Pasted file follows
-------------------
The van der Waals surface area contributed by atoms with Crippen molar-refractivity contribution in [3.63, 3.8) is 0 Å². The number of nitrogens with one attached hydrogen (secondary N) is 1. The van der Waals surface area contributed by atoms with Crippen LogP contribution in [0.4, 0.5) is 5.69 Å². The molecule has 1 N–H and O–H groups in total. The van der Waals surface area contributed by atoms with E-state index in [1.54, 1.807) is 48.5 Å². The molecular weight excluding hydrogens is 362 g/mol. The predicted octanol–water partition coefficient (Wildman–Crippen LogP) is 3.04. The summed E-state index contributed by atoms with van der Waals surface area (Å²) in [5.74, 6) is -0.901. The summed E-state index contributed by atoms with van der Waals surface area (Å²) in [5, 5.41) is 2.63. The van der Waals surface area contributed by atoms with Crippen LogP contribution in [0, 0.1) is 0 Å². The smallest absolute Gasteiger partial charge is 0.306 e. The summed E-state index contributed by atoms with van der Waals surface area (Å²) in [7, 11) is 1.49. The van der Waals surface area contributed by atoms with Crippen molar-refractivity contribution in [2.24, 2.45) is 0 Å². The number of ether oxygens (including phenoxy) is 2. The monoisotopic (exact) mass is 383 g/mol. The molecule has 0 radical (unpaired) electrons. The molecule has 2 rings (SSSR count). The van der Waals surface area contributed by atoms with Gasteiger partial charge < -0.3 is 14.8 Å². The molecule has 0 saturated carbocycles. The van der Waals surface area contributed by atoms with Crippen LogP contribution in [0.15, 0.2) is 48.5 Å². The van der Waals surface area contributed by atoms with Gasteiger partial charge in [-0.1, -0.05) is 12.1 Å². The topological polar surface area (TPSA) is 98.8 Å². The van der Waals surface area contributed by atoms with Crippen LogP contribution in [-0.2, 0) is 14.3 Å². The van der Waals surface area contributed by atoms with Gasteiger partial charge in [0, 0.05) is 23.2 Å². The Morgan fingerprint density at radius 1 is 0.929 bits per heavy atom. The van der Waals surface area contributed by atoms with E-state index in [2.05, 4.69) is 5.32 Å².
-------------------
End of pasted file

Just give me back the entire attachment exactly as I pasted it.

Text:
The van der Waals surface area contributed by atoms with Crippen molar-refractivity contribution in [3.63, 3.8) is 0 Å². The number of nitrogens with one attached hydrogen (secondary N) is 1. The van der Waals surface area contributed by atoms with Crippen LogP contribution in [0.4, 0.5) is 5.69 Å². The molecule has 1 N–H and O–H groups in total. The van der Waals surface area contributed by atoms with E-state index in [1.54, 1.807) is 48.5 Å². The molecular weight excluding hydrogens is 362 g/mol. The predicted octanol–water partition coefficient (Wildman–Crippen LogP) is 3.04. The summed E-state index contributed by atoms with van der Waals surface area (Å²) in [5.74, 6) is -0.901. The summed E-state index contributed by atoms with van der Waals surface area (Å²) in [5, 5.41) is 2.63. The van der Waals surface area contributed by atoms with Crippen LogP contribution in [0, 0.1) is 0 Å². The smallest absolute Gasteiger partial charge is 0.306 e. The summed E-state index contributed by atoms with van der Waals surface area (Å²) in [7, 11) is 1.49. The van der Waals surface area contributed by atoms with Crippen molar-refractivity contribution in [2.24, 2.45) is 0 Å². The number of ether oxygens (including phenoxy) is 2. The monoisotopic (exact) mass is 383 g/mol. The molecule has 0 radical (unpaired) electrons. The molecule has 2 rings (SSSR count). The van der Waals surface area contributed by atoms with Gasteiger partial charge < -0.3 is 14.8 Å². The molecule has 0 saturated carbocycles. The van der Waals surface area contributed by atoms with Crippen LogP contribution in [0.15, 0.2) is 48.5 Å². The van der Waals surface area contributed by atoms with Gasteiger partial charge in [-0.1, -0.05) is 12.1 Å². The topological polar surface area (TPSA) is 98.8 Å². The van der Waals surface area contributed by atoms with Crippen LogP contribution in [-0.2, 0) is 14.3 Å². The van der Waals surface area contributed by atoms with Gasteiger partial charge in [0, 0.05) is 23.2 Å². The Morgan fingerprint density at radius 1 is 0.929 bits per heavy atom. The van der Waals surface area contributed by atoms with E-state index in [2.05, 4.69) is 5.32 Å².